I know some people are saying this is a time for grieving and mourning and not the time to be discussing gun controls.  I respectfully disagree.  This is most definitely a time for grieving and mourning, but if this moment can be the catalyst for change to increase the safety in our world; especially of our children; then we would be fools for missing this chance. This tragedy is not about guns alone. I'm sure in the days, weeks and months ahead we'll see it for what most things are - very complex issues and situations.  But, to say this is not about guns is just naive.  This is most definitely about guns and a gun culture that is out of control.

Also understand that this isn't an attack on the Second Amendment.  This isn't a call to get rid of all guns or to take away someone's right to self-defense. This is simply a call to be reasonable. Certainly there can be such a thing as too much.  Let's make some reasonable change for the good of all.

A few facts to think about:

  • In the United States, 31,224 people die from gun violence each year and 66,768 other people are injured by guns yet survive. [Compare that to England (39); Canada (200); Finland (17); Australia (35); Spain (60); Germany (194)] 
  • A gun in the home increases the chance of being killed by a firearm 72%
  • A gun in the home is responsible for a vast majority of children killed by firearms
  • A gun in the home is 22 times more likely to be used in a suicide, homicide or accident than to be used in self-defense
  • A gun in the home triples the risk of homicide
  • A gun in the home increases the likelihood of suicide five fold
  • An abused woman is 6 times more likely to be murdered if there is a gun in the home
A final thought for those who think that the solution is more guns:
  • Columbine had two armed guards
  • Virginia Tech had its own police department
  • In 2009, at Fort Hood, the shooter walked into a heavily armed and weaponized military base with armed and trained soldiers everywhere.  They did not stop him from killing 13 and wounding another 24.  More guns are not the answer.
This is a simple post to say that now is the time and simply let's be reasonable in finding solutions.  Let's not let this moment pass without effecting real change for our future.

Tuesday, December 18, 2012

Do We Have the Courage to Stop This?

NOTE: This is what I think is a very balanced look at the gun problem.  The debate isn't all or nothing when it comes to guns. The debate is this: can we be reasonable?  - FT

Published: December 15, 2012
Children ages 5 to 14 in America are 13 times as likely to be murdered with guns as children in other industrialized countries, according to David Hemenway, a public health specialist at Harvard who has written an excellent book on gun violence.
So let’s treat firearms rationally as the center of a public health crisis that claims one life every 20 minutes. The United States realistically isn’t going to ban guns, but we can take steps to reduce the carnage.
American schoolchildren are protected by building codes that govern stairways and windows. School buses must meet safety standards, and the bus drivers have to pass tests. Cafeteria food is regulated for safety. The only things we seem lax about are the things most likely to kill.
The Occupational Safety and Health Administration has five pages of regulations about ladders, while federal authorities shrug at serious curbs on firearms. Ladders kill around 300 Americans a year, and guns 30,000.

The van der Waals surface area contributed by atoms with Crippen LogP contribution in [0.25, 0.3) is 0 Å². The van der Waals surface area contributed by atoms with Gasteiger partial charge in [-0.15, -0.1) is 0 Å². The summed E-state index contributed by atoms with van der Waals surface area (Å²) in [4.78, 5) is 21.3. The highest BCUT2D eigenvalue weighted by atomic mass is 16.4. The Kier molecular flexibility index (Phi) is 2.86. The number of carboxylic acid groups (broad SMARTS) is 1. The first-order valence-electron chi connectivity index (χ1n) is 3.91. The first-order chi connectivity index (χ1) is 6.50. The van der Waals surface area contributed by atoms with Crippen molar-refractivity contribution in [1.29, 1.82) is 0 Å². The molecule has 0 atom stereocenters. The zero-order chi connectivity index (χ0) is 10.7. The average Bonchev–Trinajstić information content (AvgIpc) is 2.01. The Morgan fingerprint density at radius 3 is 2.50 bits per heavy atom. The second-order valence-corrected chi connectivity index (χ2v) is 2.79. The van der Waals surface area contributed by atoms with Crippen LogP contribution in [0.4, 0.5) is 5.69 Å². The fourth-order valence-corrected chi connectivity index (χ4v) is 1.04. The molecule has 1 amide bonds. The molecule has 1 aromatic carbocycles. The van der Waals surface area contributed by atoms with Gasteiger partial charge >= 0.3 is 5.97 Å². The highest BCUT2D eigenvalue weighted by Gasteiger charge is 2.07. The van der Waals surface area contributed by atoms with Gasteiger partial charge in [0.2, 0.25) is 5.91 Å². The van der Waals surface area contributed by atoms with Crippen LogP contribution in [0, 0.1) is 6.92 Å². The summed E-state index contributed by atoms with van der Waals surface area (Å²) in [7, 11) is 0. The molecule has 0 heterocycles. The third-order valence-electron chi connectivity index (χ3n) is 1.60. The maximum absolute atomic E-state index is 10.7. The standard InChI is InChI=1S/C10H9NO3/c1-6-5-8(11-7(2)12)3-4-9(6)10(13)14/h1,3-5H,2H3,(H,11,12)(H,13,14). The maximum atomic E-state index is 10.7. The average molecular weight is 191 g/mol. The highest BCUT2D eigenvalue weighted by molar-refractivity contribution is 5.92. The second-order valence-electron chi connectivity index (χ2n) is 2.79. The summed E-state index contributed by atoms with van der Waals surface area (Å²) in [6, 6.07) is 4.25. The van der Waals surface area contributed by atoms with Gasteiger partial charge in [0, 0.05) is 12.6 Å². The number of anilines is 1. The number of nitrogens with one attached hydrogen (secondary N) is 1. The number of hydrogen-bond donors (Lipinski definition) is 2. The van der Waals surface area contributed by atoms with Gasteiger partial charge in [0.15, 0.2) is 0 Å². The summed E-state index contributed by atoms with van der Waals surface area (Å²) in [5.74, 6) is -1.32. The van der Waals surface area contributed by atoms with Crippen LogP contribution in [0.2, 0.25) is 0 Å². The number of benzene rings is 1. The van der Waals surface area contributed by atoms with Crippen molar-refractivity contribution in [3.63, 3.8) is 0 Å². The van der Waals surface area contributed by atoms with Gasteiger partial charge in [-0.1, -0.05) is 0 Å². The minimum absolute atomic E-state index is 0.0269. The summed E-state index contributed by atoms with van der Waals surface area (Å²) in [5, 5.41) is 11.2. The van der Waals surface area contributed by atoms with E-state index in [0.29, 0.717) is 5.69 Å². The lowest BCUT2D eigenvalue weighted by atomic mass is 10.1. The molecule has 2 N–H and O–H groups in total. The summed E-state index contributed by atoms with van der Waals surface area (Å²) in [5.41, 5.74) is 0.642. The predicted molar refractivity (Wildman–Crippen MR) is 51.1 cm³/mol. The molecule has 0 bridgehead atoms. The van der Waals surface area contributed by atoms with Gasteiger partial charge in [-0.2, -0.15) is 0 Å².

We even regulate toy guns, by requiring orange tips — but lawmakers don’t have the gumption to stand up to National Rifle Association extremists and regulate real guns as carefully as we do toys. What do we make of the contrast between heroic teachers who stand up to a gunman and craven, feckless politicians who won’t stand up to the N.R.A.?
As one of my Facebook followers wrote after I posted about the shooting, “It is more difficult to adopt a pet than it is to buy a gun.”
Look, I grew up on an Oregon farm where guns were a part of life; and my dad gave me a .22 rifle for my 12th birthday. I understand: shooting is fun! But so is driving, and we accept that we must wear seat belts, use headlights at night, and fill out forms to buy a car. Why can’t we be equally adult about regulating guns?
And don’t say that it won’t make a difference because crazies will always be able to get a gun. We’re not going to eliminate gun deaths, any more than we have eliminated auto accidents. But if we could reduce gun deaths by one-third, that would be 10,000 lives saved annually.
Likewise, don’t bother with the argument that if more people carried guns, they would deter shooters or interrupt them. Mass shooters typically kill themselves or are promptly caught, so it’s hard to see what deterrence would be added by having more people pack heat. There have been few if any cases in the United States in which an ordinary citizen with a gun stopped a mass shooting.
The tragedy isn’t one school shooting, it’s the unceasing toll across our country. More Americans die in gun homicides and suicides in six months than have died in the last 25 years in every terrorist attack and the wars in Afghanistan and Iraq combined.
So what can we do? A starting point would be to limit gun purchases to one a month, to curb gun traffickers. Likewise, we should restrict the sale of high-capacity magazines so that a shooter can’t kill as many people without reloading.
We should impose a universal background check for gun buyers, even with private sales. Let’s make serial numbers more difficult to erase, and back California in its effort to require that new handguns imprint a microstamp on each shell so that it can be traced back to a particular gun.
“We’ve endured too many of these tragedies in the past few years,” President Obama noted in a tearful statement on television. He’s right, but the solution isn’t just to mourn the victims — it’s to change our policies. Let’s see leadership on this issue, not just moving speeches.